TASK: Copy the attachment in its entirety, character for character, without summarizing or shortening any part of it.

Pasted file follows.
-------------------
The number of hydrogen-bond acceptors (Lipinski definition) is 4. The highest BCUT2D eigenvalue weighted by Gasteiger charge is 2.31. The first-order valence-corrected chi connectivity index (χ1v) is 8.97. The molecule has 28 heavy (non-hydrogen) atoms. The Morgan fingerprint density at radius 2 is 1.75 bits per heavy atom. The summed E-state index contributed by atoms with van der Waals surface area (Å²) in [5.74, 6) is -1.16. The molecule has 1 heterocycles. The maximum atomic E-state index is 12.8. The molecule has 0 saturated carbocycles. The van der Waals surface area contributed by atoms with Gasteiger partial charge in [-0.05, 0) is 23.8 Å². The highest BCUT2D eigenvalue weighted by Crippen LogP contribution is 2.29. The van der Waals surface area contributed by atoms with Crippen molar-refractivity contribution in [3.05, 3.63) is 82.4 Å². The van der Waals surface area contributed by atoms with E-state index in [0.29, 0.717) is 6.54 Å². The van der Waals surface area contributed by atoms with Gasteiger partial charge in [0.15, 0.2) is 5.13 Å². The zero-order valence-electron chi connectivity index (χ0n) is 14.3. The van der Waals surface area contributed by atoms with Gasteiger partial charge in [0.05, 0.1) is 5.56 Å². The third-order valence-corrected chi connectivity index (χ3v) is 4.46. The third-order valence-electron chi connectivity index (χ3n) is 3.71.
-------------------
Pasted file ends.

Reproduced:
The number of hydrogen-bond acceptors (Lipinski definition) is 4. The highest BCUT2D eigenvalue weighted by Gasteiger charge is 2.31. The first-order valence-corrected chi connectivity index (χ1v) is 8.97. The molecule has 28 heavy (non-hydrogen) atoms. The Morgan fingerprint density at radius 2 is 1.75 bits per heavy atom. The summed E-state index contributed by atoms with van der Waals surface area (Å²) in [5.74, 6) is -1.16. The molecule has 1 heterocycles. The maximum atomic E-state index is 12.8. The molecule has 0 saturated carbocycles. The van der Waals surface area contributed by atoms with Gasteiger partial charge in [-0.05, 0) is 23.8 Å². The highest BCUT2D eigenvalue weighted by Crippen LogP contribution is 2.29. The van der Waals surface area contributed by atoms with Crippen molar-refractivity contribution in [3.05, 3.63) is 82.4 Å². The van der Waals surface area contributed by atoms with E-state index in [0.29, 0.717) is 6.54 Å². The van der Waals surface area contributed by atoms with Gasteiger partial charge in [0.15, 0.2) is 5.13 Å². The zero-order valence-electron chi connectivity index (χ0n) is 14.3. The van der Waals surface area contributed by atoms with Gasteiger partial charge in [0.05, 0.1) is 5.56 Å². The third-order valence-corrected chi connectivity index (χ3v) is 4.46. The third-order valence-electron chi connectivity index (χ3n) is 3.71.